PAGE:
Uganda today 21st May 2020 joins the rest of the World to ccommemorate the World Culture Day under the theme “Art, Culture and Crises: Opportunities and Challenges in Uganda”. The Day provides an opportunity to create awareness to the public on the importance of culture in development, deepen the understanding of the values of cultural diversity and learn to “live together” in harmony.
This year, the Day is commemorated under lockdown due to the COVID-19 pandemic which has spread across the world. The pandemic as well as other natural calamities including the recent floods in Kasese, the desert locusts in the north, landslides in the east and the rising water levels on Lake Victoria have all affected Ugandans adversely and some of the effects are likely to last a very long time.
Peace Mutuuzo the minister of State for Gender and Culture Affairs says the culture and creative industries have not been spared the damage by these calamities.
“The entire creative value chain including– creation, production, distribution and access/marketing has been disrupted. It has further considerably weakened the professional, social and economic status of artists, artistes and performers and creatives and cultural professionals. In Uganda, over 300 cultural events were cancelled impacting over 700 artists and their fans. The economic, social and emotional cost is enormous” she revealed.
She added that the Ministry of Gender, Labour and Social Development partnered with UNESCO to organise the weekly ResiliArt Debates, which started on 16 April 2020 with the objective of bringing out the voices of creators so that they can shape effective policies of Government post COVID 19.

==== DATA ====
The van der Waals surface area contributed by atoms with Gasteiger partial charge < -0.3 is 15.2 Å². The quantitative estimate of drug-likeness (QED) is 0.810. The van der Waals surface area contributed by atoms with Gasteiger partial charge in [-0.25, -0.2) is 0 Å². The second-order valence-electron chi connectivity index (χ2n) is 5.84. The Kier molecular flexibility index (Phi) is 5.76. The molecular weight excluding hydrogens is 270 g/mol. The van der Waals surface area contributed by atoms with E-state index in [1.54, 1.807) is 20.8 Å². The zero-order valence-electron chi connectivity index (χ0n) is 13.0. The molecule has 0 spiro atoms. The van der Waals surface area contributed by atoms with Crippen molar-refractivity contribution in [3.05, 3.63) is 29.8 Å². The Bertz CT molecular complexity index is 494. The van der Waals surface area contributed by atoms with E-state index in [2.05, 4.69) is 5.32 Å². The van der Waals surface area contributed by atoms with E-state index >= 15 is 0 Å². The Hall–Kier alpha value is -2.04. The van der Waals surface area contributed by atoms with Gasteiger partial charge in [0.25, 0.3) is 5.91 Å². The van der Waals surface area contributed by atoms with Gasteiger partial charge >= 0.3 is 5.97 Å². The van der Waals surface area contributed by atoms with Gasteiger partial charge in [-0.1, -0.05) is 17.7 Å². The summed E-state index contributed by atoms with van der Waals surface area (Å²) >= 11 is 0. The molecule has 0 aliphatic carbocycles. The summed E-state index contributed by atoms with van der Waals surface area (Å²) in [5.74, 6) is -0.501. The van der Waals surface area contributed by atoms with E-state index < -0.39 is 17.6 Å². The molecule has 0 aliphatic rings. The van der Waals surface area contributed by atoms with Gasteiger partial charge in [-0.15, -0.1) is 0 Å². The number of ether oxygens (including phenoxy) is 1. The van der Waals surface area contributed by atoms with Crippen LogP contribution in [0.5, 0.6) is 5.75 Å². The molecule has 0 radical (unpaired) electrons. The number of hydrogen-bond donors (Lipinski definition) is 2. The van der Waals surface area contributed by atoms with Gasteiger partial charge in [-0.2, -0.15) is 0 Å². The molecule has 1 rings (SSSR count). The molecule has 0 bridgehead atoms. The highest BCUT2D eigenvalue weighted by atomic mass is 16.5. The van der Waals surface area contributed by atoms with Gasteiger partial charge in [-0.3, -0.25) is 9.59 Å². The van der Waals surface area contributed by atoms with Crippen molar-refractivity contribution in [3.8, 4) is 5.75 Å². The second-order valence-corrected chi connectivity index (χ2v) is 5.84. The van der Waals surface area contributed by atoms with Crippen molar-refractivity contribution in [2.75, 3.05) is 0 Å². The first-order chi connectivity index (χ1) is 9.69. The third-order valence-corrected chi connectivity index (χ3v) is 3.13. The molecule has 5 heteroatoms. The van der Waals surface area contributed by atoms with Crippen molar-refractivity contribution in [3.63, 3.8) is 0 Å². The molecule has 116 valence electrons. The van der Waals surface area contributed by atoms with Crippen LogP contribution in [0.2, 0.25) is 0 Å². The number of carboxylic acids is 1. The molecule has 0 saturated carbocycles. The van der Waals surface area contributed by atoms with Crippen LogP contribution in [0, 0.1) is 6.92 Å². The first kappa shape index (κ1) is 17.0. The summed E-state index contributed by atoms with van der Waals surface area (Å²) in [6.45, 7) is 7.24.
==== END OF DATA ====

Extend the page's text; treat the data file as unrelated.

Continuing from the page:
“I am happy to report that one of the immediate results of the engagement is the enhanced partnerships between Government Agencies such as the National Information Technology Authority (NITA-U) and the Private Sector Foundation of Uganda. NITA-U has pledged to provide digital payment platforms for the creative and culture sector to enable industry players reap from their content provision. This will be accompanied with trainings on security protocols in the digital environment” Mutuuzo says.
In the coming days, the Private Sector Foundation of Uganda and the Ministry of Gender, Labour and Social Development will enter into a Memorandum of Understanding to support the formalisation of culture and creative businesses into Small Scale Enterprises, to claim their rightful place in the economy. This will hugely contribute to solving the unemployment of youth and women in Uganda.
The minister commended artists who have contributed in various ways to the fight against COVID-19, arguing that this gesture of unity should be carried on even after COVID and for that reason, her Ministry has created a national platform bringing all artists together for ease of coordination, information, knowledge-sharing, professionalism and entrepreneurship.
“I take this opportunity to announce that with support from the European Union and UNESCO, Uganda is benefiting from a project on strengthening the Governance systems and legal frameworks. A new project to create measures to support local content development and professionalization of the Film sector in Uganda” will be launched in August 2020 in Uganda. This will address many of the leakages in which artists are not earning their worth in terms of intellectual property. It should therefore find us better organized” the minister said.
Meanwhile, Mutuuzo reminded parents, guardians, religious and cultural leaders of their cardinal responsibility of inculcating values, norms and practices into their children and those they stay with during this lock down. “We should encourage best practices of harmony and peace by talking about the negative effects of Female Genital Mutilation, Gender Based Violence and all other forms of violence. The raising cases of Gender Based and Violence against Children at the family level continue to be of concern and we must put an end to their occurrence” Mutuuzo said.